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When something goes wrong, how do you respond?

Last Thursday morning I read that opening line in Seth Godin’s blog, and I had to laugh.

A few minutes earlier I’d received an email from the associate pastor of my church, letting me know the food and preparations we’d made to serve the congregation between services on Easter Sunday had to be cancelled due to flood damage.  Calls had to be made, food orders cancelled, and apologies delivered to the folks who had already prepared food and rearranged their schedules to help.

It was by no means the end of the world, but a few years ago I would have been grumbling to myself about all the phone calls I had to make, worrying whether the food orders could be cancelled without a charge, and resenting the fact that unplanned ‘to-do’s’ had been added to my list.

The filing deadline for individual income taxes was approaching, and as usual we had last minute CPA questions, retirement plan contributions, and other issues our clients needed our help with before they could file.  I’m embarrassed to admit it, but a few years ago a disruption in the middle of ‘busy season’ would have put me in high-stress mode.  So what’s different now?

I’m no longer on thin ice.

If you feel you can’t handle one more thing, or you’ve convinced yourself the success or failure of every project is solely up to you, a little disruption in your day’s plan can feel like a major setback.

On the other hand, when you’re surrounded by a strong team of coworkers and you’re all pulling in the same direction to help clients and each other, surprises don’t create unnecessary stress.

Life hasn’t changed, just my ability to cope with it.  It works the same way when it comes to finances.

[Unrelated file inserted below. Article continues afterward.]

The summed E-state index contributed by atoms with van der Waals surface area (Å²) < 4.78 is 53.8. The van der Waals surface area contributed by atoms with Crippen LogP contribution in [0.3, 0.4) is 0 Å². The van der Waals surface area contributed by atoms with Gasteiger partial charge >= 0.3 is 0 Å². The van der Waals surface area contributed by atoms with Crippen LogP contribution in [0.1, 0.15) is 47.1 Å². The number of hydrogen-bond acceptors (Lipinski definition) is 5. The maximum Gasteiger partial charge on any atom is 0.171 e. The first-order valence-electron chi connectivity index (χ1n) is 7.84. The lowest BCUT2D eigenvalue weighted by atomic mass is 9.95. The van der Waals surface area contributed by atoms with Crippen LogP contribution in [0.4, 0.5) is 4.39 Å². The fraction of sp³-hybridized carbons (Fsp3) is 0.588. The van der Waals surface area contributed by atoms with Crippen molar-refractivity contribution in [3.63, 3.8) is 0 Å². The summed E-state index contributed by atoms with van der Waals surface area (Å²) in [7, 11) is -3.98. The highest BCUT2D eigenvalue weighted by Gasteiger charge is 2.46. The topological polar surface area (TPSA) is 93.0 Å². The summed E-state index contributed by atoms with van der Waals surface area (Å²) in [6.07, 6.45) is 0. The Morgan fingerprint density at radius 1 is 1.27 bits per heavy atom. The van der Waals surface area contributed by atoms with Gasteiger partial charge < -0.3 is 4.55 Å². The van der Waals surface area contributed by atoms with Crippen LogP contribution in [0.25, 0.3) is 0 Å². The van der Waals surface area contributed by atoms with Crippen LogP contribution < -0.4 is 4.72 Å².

If you’re living paycheck to paycheck you have no room for error.  An unexpected car repair incites panic, adds to your credit card debt, and leaves you with a sinking feeling you’ll never get your spending under control.

When your retirement plan is shaky, a day’s drop in the stock market leaves a sick feeling in your stomach.  You feel pressure to take more risk with your investments, in the hopes you can make up for losses, or trade more often to try to create gains.

You’re skating on thin ice.

Tools like YNAB can help you get ahead of your bills, so you’re no longer living paycheck to paycheck.  TAAG clients can use TAAG 360° to track their spending vs. their budget, and adjust before a shortfall creates an emergency.

When you’re approaching retirement, a well-thought-out plan gives you time to practice your spending plan to make sure it’s reasonable, and create a savings cushion to provide room for the surprises that life inevitably presents.

When you don’t feel threatened, and something goes wrong, your emotions don’t take control and cause you to respond in a way that only makes things worse.

It’s never too late to make a change, to adjust your actions and plans so you’re no longer skating on thin ice.

How about now?